U.S. President Donald Trump is well known at this point to have filled his inner national security and global policy circles with those who support his antagonistic ambitions. He has also, however, packed the ranks of the nation’s economic officials with those who support his economic vision to support individuals like himself.
Secretary of the Treasury Steven Mnuchin revealed recently that his department is looking into whether or not they can sidestep Congress and impose a $100 billion tax cut all on their own that would mostly favor the super rich.
‘If it can’t get done through a legislation process, we will look at what tools at Treasury we have to do it on our own and we’ll consider that. We are studying that internally, and we are also studying the economic costs and the impact on growth.’
The cut would allow capital gains earners to adjust the original price of an asset for inflation when determining how much of their “gains” from selling should be scooped up in taxes. That would shrink the difference between original price and current selling price immensely and take more money away from the government and into the upper classes’ pockets. Over ten years, the government would take in $102 billion less than it would otherwise, the University of Pennsylvania’s Wharton School of Business says.
That shift would come while the government continues to languish under familiar issues of massive budget deficits and the like. Months after Trump signed a massive tax cut bill into law, the deficit is expected to hit $1 trillion just next year, while taxes collected from corporations have fallen to a 75 year low. If enacted, Mnuchin’s cut would heighten the precarious position that the government is in.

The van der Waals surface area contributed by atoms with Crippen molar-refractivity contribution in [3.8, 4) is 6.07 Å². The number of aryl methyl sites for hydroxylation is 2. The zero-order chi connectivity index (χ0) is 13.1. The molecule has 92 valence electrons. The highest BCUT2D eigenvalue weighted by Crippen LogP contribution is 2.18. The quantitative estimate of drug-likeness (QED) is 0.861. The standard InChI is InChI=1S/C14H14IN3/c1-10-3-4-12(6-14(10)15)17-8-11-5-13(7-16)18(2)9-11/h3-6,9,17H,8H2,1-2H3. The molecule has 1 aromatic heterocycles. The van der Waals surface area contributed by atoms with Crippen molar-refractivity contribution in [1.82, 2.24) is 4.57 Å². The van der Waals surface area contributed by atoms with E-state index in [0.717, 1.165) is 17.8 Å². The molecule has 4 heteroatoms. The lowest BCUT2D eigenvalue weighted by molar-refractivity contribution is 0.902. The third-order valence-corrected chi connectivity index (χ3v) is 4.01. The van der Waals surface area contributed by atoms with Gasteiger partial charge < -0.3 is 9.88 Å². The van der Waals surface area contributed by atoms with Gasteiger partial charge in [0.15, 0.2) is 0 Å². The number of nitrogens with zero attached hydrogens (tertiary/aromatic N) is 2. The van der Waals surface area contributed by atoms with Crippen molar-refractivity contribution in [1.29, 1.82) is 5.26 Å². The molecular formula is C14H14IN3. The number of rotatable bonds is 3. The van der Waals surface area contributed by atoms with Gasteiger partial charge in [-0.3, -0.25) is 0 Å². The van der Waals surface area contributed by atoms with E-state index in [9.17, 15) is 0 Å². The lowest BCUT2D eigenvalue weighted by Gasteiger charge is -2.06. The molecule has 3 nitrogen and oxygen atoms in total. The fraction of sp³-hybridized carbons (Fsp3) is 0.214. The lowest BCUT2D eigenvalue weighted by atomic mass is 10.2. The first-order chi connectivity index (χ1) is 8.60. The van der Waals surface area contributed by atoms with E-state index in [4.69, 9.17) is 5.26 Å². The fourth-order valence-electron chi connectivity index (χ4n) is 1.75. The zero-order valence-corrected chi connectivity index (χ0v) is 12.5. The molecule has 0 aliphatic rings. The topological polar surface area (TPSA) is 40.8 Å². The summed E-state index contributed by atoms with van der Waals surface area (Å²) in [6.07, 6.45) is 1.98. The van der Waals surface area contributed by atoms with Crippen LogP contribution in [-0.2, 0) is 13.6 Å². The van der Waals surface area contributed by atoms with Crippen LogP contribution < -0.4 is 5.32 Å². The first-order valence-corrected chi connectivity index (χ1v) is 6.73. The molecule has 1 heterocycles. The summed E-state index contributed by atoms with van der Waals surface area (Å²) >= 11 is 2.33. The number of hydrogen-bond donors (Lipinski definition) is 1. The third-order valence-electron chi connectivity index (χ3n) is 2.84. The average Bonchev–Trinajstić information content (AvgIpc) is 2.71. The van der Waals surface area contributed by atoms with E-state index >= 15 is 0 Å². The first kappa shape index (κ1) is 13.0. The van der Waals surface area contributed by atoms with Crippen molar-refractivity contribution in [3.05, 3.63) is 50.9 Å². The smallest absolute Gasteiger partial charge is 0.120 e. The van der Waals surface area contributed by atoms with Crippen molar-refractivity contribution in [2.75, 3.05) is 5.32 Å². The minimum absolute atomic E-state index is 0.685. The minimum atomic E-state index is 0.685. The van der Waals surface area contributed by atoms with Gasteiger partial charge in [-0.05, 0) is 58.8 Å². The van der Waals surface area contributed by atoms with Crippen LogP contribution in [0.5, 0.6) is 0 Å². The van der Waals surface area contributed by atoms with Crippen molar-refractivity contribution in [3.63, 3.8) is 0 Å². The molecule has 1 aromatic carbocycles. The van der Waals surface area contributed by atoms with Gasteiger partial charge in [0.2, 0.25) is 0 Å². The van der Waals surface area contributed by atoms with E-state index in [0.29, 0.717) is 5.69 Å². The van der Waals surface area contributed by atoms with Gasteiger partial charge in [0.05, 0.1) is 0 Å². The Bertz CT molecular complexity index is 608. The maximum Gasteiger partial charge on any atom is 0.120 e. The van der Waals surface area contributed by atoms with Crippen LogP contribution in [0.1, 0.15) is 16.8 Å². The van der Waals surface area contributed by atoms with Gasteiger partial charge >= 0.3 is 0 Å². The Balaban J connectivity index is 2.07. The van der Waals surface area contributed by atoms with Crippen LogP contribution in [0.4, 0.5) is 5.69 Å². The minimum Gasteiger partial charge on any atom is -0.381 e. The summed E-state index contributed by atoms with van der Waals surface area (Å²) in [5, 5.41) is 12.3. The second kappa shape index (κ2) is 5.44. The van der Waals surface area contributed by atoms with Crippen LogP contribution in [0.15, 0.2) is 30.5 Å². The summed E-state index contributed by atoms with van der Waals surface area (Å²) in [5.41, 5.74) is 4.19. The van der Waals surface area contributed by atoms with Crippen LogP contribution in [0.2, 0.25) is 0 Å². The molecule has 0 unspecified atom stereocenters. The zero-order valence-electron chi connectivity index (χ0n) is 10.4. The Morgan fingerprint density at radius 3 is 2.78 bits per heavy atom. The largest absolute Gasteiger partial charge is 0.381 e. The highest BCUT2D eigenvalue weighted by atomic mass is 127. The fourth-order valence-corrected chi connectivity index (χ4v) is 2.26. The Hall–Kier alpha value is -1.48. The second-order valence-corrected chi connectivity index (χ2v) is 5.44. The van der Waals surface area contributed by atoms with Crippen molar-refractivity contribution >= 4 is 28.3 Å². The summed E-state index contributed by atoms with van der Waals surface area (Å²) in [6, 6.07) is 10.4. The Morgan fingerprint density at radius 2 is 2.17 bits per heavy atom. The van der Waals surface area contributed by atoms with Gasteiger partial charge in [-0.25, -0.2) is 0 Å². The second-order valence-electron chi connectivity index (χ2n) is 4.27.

Senate Democratic leader Chuck Schumer of New York is among those thoroughly unimpressed.
‘At a time when the deficit is out of control, wages are flat and the wealthiest are doing better than ever, to give the top 1 percent another advantage is an outrage and shows the Republicans’ true colors. Furthermore, Mr. Mnuchin thinks he can do it on his own, but everyone knows this must be done by legislation.’
There’s actually a specific precedent for the move the Trump administration wants to take, and it doesn’t end well. The George H.W. Bush administration explored the possibility of redefining the original cost of an item according to the relevant law to include adjustments for inflation — and they found that move to be illegal.
In the time since, though, conservative activists have continued to push for the move. Americans for Tax Reform head Grover Norquist insists that there could be a “huge” economic boost via the cut because the super rich would have more money to spend — but that sort of prediction rarely if ever comes true. He claimed the same boost that never showed to be on the way after the tax cuts Trump signed into law late last year.
As time goes on and those promises remain unfulfilled, Trump continues to serve the rich of the United States with his economic policies.
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